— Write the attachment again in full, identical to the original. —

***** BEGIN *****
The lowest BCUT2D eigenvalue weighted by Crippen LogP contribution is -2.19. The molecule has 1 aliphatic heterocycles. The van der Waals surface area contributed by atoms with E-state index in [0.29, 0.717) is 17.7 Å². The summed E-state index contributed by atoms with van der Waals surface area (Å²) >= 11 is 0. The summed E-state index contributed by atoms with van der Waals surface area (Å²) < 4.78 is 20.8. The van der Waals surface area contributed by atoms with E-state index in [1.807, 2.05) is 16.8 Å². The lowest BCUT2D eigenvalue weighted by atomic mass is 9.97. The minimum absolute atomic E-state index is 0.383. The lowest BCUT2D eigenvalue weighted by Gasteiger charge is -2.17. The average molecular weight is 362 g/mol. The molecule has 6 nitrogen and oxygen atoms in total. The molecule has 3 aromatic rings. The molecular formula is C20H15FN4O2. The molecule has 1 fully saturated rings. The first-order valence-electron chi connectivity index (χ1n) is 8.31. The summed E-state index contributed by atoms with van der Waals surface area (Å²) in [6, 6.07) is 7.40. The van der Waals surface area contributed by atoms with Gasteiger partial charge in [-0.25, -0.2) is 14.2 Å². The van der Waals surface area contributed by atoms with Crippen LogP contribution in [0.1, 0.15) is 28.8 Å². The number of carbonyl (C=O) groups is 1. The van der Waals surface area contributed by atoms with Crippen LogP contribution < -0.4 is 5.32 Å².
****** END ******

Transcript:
The lowest BCUT2D eigenvalue weighted by Crippen LogP contribution is -2.19. The molecule has 1 aliphatic heterocycles. The van der Waals surface area contributed by atoms with E-state index in [0.29, 0.717) is 17.7 Å². The summed E-state index contributed by atoms with van der Waals surface area (Å²) >= 11 is 0. The summed E-state index contributed by atoms with van der Waals surface area (Å²) < 4.78 is 20.8. The van der Waals surface area contributed by atoms with E-state index in [1.807, 2.05) is 16.8 Å². The lowest BCUT2D eigenvalue weighted by atomic mass is 9.97. The minimum absolute atomic E-state index is 0.383. The lowest BCUT2D eigenvalue weighted by Gasteiger charge is -2.17. The average molecular weight is 362 g/mol. The molecule has 6 nitrogen and oxygen atoms in total. The molecule has 3 aromatic rings. The molecular formula is C20H15FN4O2. The molecule has 1 fully saturated rings. The first-order valence-electron chi connectivity index (χ1n) is 8.31. The summed E-state index contributed by atoms with van der Waals surface area (Å²) in [6, 6.07) is 7.40. The van der Waals surface area contributed by atoms with Gasteiger partial charge in [-0.25, -0.2) is 14.2 Å². The van der Waals surface area contributed by atoms with Crippen LogP contribution in [0.1, 0.15) is 28.8 Å². The number of carbonyl (C=O) groups is 1. The van der Waals surface area contributed by atoms with Crippen LogP contribution < -0.4 is 5.32 Å².